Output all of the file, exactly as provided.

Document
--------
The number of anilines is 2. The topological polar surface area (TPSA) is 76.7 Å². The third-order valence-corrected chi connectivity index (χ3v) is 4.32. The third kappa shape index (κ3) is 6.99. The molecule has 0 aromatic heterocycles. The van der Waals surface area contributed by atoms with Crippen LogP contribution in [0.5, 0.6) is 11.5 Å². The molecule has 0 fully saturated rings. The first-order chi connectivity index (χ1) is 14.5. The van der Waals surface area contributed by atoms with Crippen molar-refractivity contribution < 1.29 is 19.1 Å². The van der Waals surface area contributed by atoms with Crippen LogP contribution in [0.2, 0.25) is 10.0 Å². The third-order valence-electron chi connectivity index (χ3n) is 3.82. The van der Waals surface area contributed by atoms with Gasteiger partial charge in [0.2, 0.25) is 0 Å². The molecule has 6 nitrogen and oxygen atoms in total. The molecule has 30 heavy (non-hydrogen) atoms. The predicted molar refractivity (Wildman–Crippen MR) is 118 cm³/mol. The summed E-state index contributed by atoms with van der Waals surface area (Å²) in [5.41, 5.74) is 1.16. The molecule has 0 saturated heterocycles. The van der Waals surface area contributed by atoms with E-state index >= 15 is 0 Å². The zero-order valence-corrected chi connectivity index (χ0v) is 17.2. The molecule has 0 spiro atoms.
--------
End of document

The number of anilines is 2. The topological polar surface area (TPSA) is 76.7 Å². The third-order valence-corrected chi connectivity index (χ3v) is 4.32. The third kappa shape index (κ3) is 6.99. The molecule has 0 aromatic heterocycles. The van der Waals surface area contributed by atoms with Crippen LogP contribution in [0.5, 0.6) is 11.5 Å². The molecule has 0 fully saturated rings. The first-order chi connectivity index (χ1) is 14.5. The van der Waals surface area contributed by atoms with Crippen molar-refractivity contribution < 1.29 is 19.1 Å². The van der Waals surface area contributed by atoms with Crippen LogP contribution in [0.2, 0.25) is 10.0 Å². The third-order valence-electron chi connectivity index (χ3n) is 3.82. The van der Waals surface area contributed by atoms with Gasteiger partial charge in [0.2, 0.25) is 0 Å². The molecule has 6 nitrogen and oxygen atoms in total. The molecule has 30 heavy (non-hydrogen) atoms. The predicted molar refractivity (Wildman–Crippen MR) is 118 cm³/mol. The summed E-state index contributed by atoms with van der Waals surface area (Å²) in [5.41, 5.74) is 1.16. The molecule has 0 saturated heterocycles. The van der Waals surface area contributed by atoms with E-state index >= 15 is 0 Å². The zero-order valence-corrected chi connectivity index (χ0v) is 17.2. The molecule has 0 spiro atoms.